Managing Change

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20Twenty Leadership for Construction Assignment Cover Sheet

Please submit your assignment to Suzanne Jones sjones@cardiffmet.ac.uk. Please copy Dr Nick Clifton nclifton@cardiffmet.ac.uk

Student ID Number | 20039580|
Student Name| Kevin Dean|
Assignment Title| “Leadership is the most important factor in Managing Change” Analytically Assess this Statament | Date Submitted | 8th March 2013|
Cohort Number | |
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** Mitigating Circumstances ***If you require an extension or mitigating circumstances please state your reasons in the box opposite. ** | | To add your details and to do this, you need to double click somewhere near the existing header. The header box will then open and you can type in your details.

“Leadership is the most important factor in Managing Change” Analytically assess this statement

NameKevin Dean
Student No 20039580
Course 20 Twenty Leadership 2012 / 2013
Date8th March 2013

This essay discusses that leadership is the most important factor in the change management process and covers the reasons for the acceleration in change process; the reasons for failure and how to succeed and gain a competitive advantage within the construction industry for the 21st century.

The pace of change has accelerated to a significant pace in organisation over recent years. Changes in external environment have brought about the need for organisations to adapt their internal attitudes, strategies, structures and operations to meet the demands of new external conditions (Craig et al 2005). The construction Industry is no exception to this rule and in July 1994 Sir Michael Latham was commissioned by the United Kingdom government and industry organisations to review procurement and contractual arrangements in the UK construction industry, aiming to tackle controversial issues facing the industry during a period of lapse in growth as a whole. Latham (1994) identified industry inefficiencies, condemning existing industry practices as 'adversarial', 'ineffective', 'fragmented', 'incapable of delivering for its clients' and 'lacking respect for its employees'. He urged reform and advocated partnering and collaboration by construction companies. A key concept was that through teamwork the construction industry could delight its customers. Latham made recommendations to change industry practices, to increase efficiency and to replace the bureaucratic, wasteful, adversarial atmosphere prevalent in most construction projects with one characterised by openness, co-operation, trust, honesty, commitment and mutual understanding among team members.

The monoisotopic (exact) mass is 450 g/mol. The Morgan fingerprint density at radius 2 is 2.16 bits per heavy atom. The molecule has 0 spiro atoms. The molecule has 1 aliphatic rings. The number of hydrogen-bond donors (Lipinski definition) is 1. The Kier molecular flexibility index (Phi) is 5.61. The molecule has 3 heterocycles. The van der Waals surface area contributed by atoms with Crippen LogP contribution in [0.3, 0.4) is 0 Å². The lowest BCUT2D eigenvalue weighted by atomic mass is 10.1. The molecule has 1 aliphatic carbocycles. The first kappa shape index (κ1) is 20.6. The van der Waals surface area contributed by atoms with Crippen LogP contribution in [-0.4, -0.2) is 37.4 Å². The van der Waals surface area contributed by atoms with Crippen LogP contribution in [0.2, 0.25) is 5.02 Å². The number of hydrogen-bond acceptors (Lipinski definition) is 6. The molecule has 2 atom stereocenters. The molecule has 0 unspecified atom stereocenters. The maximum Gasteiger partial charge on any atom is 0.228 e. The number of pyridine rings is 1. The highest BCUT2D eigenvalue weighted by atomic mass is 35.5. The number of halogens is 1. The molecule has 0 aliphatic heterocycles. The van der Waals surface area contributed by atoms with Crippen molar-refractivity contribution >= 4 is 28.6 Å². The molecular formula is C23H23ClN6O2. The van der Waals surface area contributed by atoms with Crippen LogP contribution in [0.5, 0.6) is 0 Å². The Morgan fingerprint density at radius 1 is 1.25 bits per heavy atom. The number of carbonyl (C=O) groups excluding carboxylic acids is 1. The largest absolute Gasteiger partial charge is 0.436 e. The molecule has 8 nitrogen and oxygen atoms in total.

The Latham report advocated partnering including the concepts of teamwork between supplier and client, and of total continuous improvement. It requires openness between the parties, ready acceptance of new ideas, trust and perceived mutual benefit (Latham 1994), none or very little was being done prior to 1994. In 1998 Sir John Egan further developed the Latham report and identified five key drivers of change for improving the UK construction industry, committed leadership; a focus on the customers need; integrated processes and teams; a quality driven agenda, and commitment to people (Egan 1998). Having put the client's needs at the very heart of the process, (Egan 1998) advocated an integrated project process based around four key elements, product development; project implementation; partnering the supply chain, and production of components. The work of Egan was further developed in 2002 and he debated that by working together the construction industry could create accelerated change leading to improvements in the construction industry (Egan 2002). This involved greater client leadership with an emphasis the potential importance of information technology in achieving greater integration throughout the supply chain.

Prior to the global...
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